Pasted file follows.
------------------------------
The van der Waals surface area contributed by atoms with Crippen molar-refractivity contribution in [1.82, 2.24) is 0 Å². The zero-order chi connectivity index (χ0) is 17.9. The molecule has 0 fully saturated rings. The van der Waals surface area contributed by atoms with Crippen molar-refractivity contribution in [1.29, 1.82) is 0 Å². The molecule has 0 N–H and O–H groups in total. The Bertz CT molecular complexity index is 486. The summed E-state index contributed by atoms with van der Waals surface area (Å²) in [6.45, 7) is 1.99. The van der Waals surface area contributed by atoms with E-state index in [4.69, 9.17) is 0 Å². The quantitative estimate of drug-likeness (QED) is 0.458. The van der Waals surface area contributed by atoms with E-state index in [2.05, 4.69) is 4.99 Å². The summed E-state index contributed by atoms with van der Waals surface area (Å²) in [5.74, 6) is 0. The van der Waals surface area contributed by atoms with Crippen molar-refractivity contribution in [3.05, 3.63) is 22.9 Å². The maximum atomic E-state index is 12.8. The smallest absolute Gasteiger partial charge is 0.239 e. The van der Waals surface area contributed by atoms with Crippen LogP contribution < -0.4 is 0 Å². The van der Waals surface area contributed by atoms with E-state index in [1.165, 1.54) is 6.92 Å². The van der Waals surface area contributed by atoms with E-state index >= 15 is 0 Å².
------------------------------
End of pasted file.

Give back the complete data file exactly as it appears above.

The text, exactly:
The van der Waals surface area contributed by atoms with Crippen molar-refractivity contribution in [1.82, 2.24) is 0 Å². The zero-order chi connectivity index (χ0) is 17.9. The molecule has 0 fully saturated rings. The van der Waals surface area contributed by atoms with Crippen molar-refractivity contribution in [1.29, 1.82) is 0 Å². The molecule has 0 N–H and O–H groups in total. The Bertz CT molecular complexity index is 486. The summed E-state index contributed by atoms with van der Waals surface area (Å²) in [6.45, 7) is 1.99. The van der Waals surface area contributed by atoms with E-state index in [4.69, 9.17) is 0 Å². The quantitative estimate of drug-likeness (QED) is 0.458. The van der Waals surface area contributed by atoms with E-state index in [2.05, 4.69) is 4.99 Å². The summed E-state index contributed by atoms with van der Waals surface area (Å²) in [5.74, 6) is 0. The van der Waals surface area contributed by atoms with Crippen molar-refractivity contribution in [3.05, 3.63) is 22.9 Å². The maximum atomic E-state index is 12.8. The smallest absolute Gasteiger partial charge is 0.239 e. The van der Waals surface area contributed by atoms with Crippen LogP contribution < -0.4 is 0 Å². The van der Waals surface area contributed by atoms with E-state index in [1.165, 1.54) is 6.92 Å². The van der Waals surface area contributed by atoms with E-state index >= 15 is 0 Å².